A lovely walk without any steep sections through quiet woods and meadows with a great variety of trees and birdlife. The route starts at the medieval church of St Peter, last resting place of Anne Boleyn’s dad and right by the entrance to Hever Castle (her childhood home). Later on there’s a short stretch on a road but it doesn’t detract much. The final stretches are really pleasant and cut through fields (some with sheep in, which shouldn’t worry you unless you’ve watched this hilarious film). At the end of the walk a large historic pub, the Henry VIII, beckons you in for Shepherd Neame beer and decent food. A very quiet walk, you won’t meet many others. Be warned though that some paths between points 2 and 3 are a bit rutted – no big problem but care should be taken. STOP PRESS: As of summer 2019 there is a short path diversion after about half a mile: it’s easy to follow (it’s because a footpath bridge has been removed)
Distance from SE London: 55 min drive from Sydenham, 30 min train from East Croydon
Access: Hever station can be reached via East Croydon, Hurst Green or Oxted from London. Trains run hourly. By car, the best way from south-east London is to drive through Biggin Hill and Westerham.
Choice of two GPX maps to check realtime location (try whichever works best for you): GPX Ordnance Survey map here. AllTrails GPX map here
Covered on Ordnance Survey Explorer 147 map
The walk (2.5hrs/4.5 miles/6km)
Start: Hever Station or Hever Castle car park by Henry VIII pub (if starting at the station, follow the Eden Valley Path to the church just outside the entrance to Hever Castle – about a mile). Also a great route in reverse (use the GPX map)
Point 1 (start)-2: 1.3km. Walk through the churchyard on the Eden Valley Path and exit by a gate then across a little bridge over a stream. Follow the path through woods, parallel with a lane with a glimpse of Hever’s lake to your left before turning away, going through more woodland and joining a track (part of a diversion from the footpath that is being repaired, allegedly).
Point 2-3: 1km. When you reach the second of two houses (a white house called something ‘Bothy’) look for the Eden Valley Path angling off diagonally from the foot of the driveway (see photo).
Soon you’ll pass a field sometimes with alpacas in it. Then pass a lovely, small meadow with incredibly tall pine trees, cross a lane (there may be a stile or gate here), then walk by a larger, attractive field with woods to your right. Soon the path (now quite rutted) becomes enclosed by woods, crosses a stream after a couple of right-angle bends and goes uphill on steps, then across a firebreak, then continue straight on at a path junction (ie, don’t turn right, but continue east, or left). Soon you’ll pass a large ancient yew tree on the right. The trail then becomes a ‘holloway’, an old track enclosed by trees used since time immemorial for driving herds along. It passes between large sandstone rocks for a few metres. Just after emerging from the sandstone holloway section (this is Hill Hoath, near Chiddingstone) turn right and pass through a kissing gate, slightly uphill, to the left of a long strip of meadow used for crosscountry eventing (horses basically), and head off on it south-west (blue waymarker – don’t overshoot and go past Hill Hoath Farm), thus leaving the Eden Valley Path (coordinates of path off to right for Google maps: 51.185237, 0.139004).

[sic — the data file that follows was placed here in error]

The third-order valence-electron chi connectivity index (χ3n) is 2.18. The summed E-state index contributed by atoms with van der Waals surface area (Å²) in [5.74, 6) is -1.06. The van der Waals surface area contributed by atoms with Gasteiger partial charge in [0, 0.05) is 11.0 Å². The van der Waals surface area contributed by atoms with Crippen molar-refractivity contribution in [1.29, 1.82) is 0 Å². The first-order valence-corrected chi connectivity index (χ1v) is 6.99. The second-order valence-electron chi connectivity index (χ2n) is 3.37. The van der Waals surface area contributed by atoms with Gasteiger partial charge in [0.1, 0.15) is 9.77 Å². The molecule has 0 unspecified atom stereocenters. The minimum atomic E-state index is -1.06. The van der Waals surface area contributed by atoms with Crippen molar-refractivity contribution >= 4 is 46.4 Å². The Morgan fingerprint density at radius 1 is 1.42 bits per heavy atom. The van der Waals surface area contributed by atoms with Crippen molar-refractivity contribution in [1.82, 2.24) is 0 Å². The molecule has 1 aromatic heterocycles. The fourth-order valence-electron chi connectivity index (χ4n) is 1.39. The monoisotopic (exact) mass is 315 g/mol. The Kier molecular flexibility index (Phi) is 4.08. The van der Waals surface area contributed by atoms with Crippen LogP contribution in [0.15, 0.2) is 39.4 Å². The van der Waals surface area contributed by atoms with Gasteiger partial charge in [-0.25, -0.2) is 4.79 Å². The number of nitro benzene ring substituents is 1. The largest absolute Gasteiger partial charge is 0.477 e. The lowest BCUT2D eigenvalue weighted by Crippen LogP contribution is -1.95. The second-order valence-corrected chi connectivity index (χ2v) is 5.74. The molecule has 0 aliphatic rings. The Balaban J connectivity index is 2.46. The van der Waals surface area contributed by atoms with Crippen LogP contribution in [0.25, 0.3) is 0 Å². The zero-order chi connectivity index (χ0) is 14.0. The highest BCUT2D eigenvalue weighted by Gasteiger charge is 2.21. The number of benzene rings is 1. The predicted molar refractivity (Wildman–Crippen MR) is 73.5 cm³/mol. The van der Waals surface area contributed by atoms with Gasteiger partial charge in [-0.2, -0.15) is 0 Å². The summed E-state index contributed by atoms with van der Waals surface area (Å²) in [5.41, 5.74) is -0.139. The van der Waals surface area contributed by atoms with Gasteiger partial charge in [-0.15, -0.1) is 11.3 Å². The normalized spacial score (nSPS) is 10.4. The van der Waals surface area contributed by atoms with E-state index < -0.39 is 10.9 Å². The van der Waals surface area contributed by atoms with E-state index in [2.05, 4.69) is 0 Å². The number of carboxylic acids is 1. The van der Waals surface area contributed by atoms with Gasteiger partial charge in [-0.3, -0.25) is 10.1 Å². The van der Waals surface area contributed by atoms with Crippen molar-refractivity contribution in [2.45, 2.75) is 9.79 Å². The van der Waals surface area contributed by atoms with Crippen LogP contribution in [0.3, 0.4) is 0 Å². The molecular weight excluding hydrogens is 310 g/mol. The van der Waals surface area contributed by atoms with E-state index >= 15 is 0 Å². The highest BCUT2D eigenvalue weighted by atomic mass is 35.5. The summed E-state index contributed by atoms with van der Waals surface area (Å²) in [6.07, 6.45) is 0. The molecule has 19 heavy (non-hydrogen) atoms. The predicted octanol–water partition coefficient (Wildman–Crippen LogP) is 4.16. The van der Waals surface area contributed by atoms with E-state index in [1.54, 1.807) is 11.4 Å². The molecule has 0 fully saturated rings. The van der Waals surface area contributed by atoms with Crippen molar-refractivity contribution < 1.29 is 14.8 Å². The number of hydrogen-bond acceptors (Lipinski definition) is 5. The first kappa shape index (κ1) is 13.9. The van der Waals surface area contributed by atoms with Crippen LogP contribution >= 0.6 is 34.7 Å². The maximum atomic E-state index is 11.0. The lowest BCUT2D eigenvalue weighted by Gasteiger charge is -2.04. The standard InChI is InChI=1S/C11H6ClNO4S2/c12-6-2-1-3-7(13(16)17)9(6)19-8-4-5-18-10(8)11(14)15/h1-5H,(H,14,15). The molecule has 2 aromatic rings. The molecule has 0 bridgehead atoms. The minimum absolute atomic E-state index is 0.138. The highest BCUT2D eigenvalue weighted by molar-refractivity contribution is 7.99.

Point 3-4: 750m. Follow the path heading south and enjoy the views. This is a quiet stretch and my favourite part of the walk, with meadows and woods and very few people around. Enter Stock Wood, an atmospheric piece of woodland which is being managed as a nature reserve.
Point 4-5 1.5km. A long section but a good one. Walk through Stock Wood, ignoring paths off to the right and left (so plough straight on, don’t deviate – in the summer the first bit of this section looks like a dead end, but isn’t) emerge, pass some young pines and continue on the rutted path enclosed by brambles and rosebay willow herb. Lovely meadows around. Pass one meadow with a mown strip sometimes used for radio-controlled aircraft models – superb to watch. Enter more woods, come out, another meadow, (rough tracks here – this area is used for a summer festival) then into more woods (Newtye Hurst Wood). Continue all the way to where the path emerges from trees at an intersection of country lanes (coordinates for Google maps: 51.167602, 0.117005.)
Point 5-6: 1km. Turn right down the quiet lane a few hundred yards to Wilderness Farm. Then turn left on the lane (Dyehurst Lane) opposite the farmhouse, then right again on the busier Uckfield Lane. Take care on this road… some cars drive too fast here. You quickly reach Pigdown Lane on the right. Walk down the lane past some houses then after a few hundred metres take a footpath on the left.
Point 6-7: 1km. Follow this footpath through several fields, above a hidden stream, through a little light woodland, past sheep, across a lane back to the delightful church and the Henry VIII pub.
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Choice fact: Anne Boleyn’s dad (Elizabeth I’s grandfather) is buried at St Peter’s church (inside the church in a big tomb) with other members of the Boleyn family. Read more about the church here at this very attractive website by Natalie Grueninger which covers a lot of places in England connected with the Tudors.
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